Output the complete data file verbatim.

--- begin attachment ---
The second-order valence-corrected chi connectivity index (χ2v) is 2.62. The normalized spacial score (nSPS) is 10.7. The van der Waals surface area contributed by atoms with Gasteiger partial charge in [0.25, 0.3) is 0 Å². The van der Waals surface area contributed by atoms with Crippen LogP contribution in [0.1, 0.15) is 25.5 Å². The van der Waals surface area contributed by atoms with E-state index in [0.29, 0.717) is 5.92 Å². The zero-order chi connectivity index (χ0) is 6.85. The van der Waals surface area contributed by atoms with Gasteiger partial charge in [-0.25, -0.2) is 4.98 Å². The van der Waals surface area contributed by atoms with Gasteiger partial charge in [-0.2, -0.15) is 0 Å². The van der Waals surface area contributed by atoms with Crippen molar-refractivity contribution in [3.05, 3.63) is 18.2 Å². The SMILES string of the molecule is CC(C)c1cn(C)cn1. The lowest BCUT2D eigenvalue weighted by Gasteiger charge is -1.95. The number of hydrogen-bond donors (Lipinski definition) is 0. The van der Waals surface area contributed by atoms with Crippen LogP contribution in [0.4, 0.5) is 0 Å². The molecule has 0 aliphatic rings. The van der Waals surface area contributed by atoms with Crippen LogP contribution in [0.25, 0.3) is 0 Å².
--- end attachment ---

The second-order valence-corrected chi connectivity index (χ2v) is 2.62. The normalized spacial score (nSPS) is 10.7. The van der Waals surface area contributed by atoms with Gasteiger partial charge in [0.25, 0.3) is 0 Å². The van der Waals surface area contributed by atoms with Crippen LogP contribution in [0.1, 0.15) is 25.5 Å². The van der Waals surface area contributed by atoms with E-state index in [0.29, 0.717) is 5.92 Å². The zero-order chi connectivity index (χ0) is 6.85. The van der Waals surface area contributed by atoms with Gasteiger partial charge in [-0.25, -0.2) is 4.98 Å². The van der Waals surface area contributed by atoms with Gasteiger partial charge in [-0.2, -0.15) is 0 Å². The van der Waals surface area contributed by atoms with Crippen molar-refractivity contribution in [3.05, 3.63) is 18.2 Å². The SMILES string of the molecule is CC(C)c1cn(C)cn1. The lowest BCUT2D eigenvalue weighted by Gasteiger charge is -1.95. The number of hydrogen-bond donors (Lipinski definition) is 0. The van der Waals surface area contributed by atoms with Crippen LogP contribution in [0.4, 0.5) is 0 Å². The molecule has 0 aliphatic rings. The van der Waals surface area contributed by atoms with Crippen LogP contribution in [0.25, 0.3) is 0 Å².